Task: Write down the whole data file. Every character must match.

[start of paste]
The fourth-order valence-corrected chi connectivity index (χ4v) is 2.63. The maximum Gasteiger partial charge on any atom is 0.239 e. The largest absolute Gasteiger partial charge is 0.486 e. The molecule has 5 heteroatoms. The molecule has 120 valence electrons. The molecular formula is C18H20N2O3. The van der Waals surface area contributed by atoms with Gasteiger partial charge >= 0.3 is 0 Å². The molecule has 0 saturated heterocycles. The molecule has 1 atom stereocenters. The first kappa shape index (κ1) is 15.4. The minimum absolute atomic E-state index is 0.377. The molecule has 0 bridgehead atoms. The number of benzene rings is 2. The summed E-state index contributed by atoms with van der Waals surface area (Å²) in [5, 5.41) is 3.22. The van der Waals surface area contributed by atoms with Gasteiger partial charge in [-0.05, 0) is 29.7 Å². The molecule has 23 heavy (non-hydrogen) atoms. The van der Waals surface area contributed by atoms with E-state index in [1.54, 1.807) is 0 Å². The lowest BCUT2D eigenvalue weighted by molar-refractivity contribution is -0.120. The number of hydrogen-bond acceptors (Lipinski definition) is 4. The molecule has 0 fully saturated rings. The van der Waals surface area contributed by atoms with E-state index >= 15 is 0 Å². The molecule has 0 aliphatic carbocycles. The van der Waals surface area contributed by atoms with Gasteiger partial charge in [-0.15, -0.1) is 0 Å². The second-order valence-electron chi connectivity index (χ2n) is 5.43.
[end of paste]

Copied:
The fourth-order valence-corrected chi connectivity index (χ4v) is 2.63. The maximum Gasteiger partial charge on any atom is 0.239 e. The largest absolute Gasteiger partial charge is 0.486 e. The molecule has 5 heteroatoms. The molecule has 120 valence electrons. The molecular formula is C18H20N2O3. The van der Waals surface area contributed by atoms with Gasteiger partial charge >= 0.3 is 0 Å². The molecule has 0 saturated heterocycles. The molecule has 1 atom stereocenters. The first kappa shape index (κ1) is 15.4. The minimum absolute atomic E-state index is 0.377. The molecule has 0 bridgehead atoms. The number of benzene rings is 2. The summed E-state index contributed by atoms with van der Waals surface area (Å²) in [5, 5.41) is 3.22. The van der Waals surface area contributed by atoms with Gasteiger partial charge in [-0.05, 0) is 29.7 Å². The molecule has 23 heavy (non-hydrogen) atoms. The van der Waals surface area contributed by atoms with E-state index in [1.54, 1.807) is 0 Å². The lowest BCUT2D eigenvalue weighted by molar-refractivity contribution is -0.120. The number of hydrogen-bond acceptors (Lipinski definition) is 4. The molecule has 0 fully saturated rings. The van der Waals surface area contributed by atoms with E-state index >= 15 is 0 Å². The molecule has 0 aliphatic carbocycles. The van der Waals surface area contributed by atoms with Gasteiger partial charge in [-0.15, -0.1) is 0 Å². The second-order valence-electron chi connectivity index (χ2n) is 5.43.